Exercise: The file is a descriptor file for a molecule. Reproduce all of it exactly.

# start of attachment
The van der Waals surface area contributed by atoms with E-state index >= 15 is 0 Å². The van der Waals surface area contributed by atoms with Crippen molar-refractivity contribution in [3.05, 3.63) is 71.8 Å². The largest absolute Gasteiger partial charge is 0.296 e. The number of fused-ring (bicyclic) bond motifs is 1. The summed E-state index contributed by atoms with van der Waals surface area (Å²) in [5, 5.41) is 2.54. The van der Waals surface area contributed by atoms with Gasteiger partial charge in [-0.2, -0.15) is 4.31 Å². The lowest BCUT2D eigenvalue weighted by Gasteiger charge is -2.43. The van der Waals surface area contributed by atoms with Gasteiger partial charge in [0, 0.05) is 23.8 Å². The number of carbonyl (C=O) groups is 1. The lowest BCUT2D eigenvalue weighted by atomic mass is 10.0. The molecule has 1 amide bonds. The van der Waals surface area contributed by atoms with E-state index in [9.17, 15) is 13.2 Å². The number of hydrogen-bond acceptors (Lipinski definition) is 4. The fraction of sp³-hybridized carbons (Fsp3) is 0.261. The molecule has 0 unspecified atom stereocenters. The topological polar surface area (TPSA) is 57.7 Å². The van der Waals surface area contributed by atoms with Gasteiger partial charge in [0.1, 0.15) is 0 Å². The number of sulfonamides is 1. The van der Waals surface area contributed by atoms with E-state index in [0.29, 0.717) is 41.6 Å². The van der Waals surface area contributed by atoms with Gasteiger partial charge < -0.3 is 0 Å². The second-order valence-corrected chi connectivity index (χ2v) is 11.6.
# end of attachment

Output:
The van der Waals surface area contributed by atoms with E-state index >= 15 is 0 Å². The van der Waals surface area contributed by atoms with Crippen molar-refractivity contribution in [3.05, 3.63) is 71.8 Å². The largest absolute Gasteiger partial charge is 0.296 e. The number of fused-ring (bicyclic) bond motifs is 1. The summed E-state index contributed by atoms with van der Waals surface area (Å²) in [5, 5.41) is 2.54. The van der Waals surface area contributed by atoms with Gasteiger partial charge in [-0.2, -0.15) is 4.31 Å². The lowest BCUT2D eigenvalue weighted by Gasteiger charge is -2.43. The van der Waals surface area contributed by atoms with Gasteiger partial charge in [0, 0.05) is 23.8 Å². The number of carbonyl (C=O) groups is 1. The lowest BCUT2D eigenvalue weighted by atomic mass is 10.0. The molecule has 1 amide bonds. The van der Waals surface area contributed by atoms with E-state index in [9.17, 15) is 13.2 Å². The number of hydrogen-bond acceptors (Lipinski definition) is 4. The fraction of sp³-hybridized carbons (Fsp3) is 0.261. The molecule has 0 unspecified atom stereocenters. The topological polar surface area (TPSA) is 57.7 Å². The van der Waals surface area contributed by atoms with Gasteiger partial charge in [0.1, 0.15) is 0 Å². The number of sulfonamides is 1. The van der Waals surface area contributed by atoms with E-state index in [0.29, 0.717) is 41.6 Å². The van der Waals surface area contributed by atoms with Gasteiger partial charge < -0.3 is 0 Å². The second-order valence-corrected chi connectivity index (χ2v) is 11.6.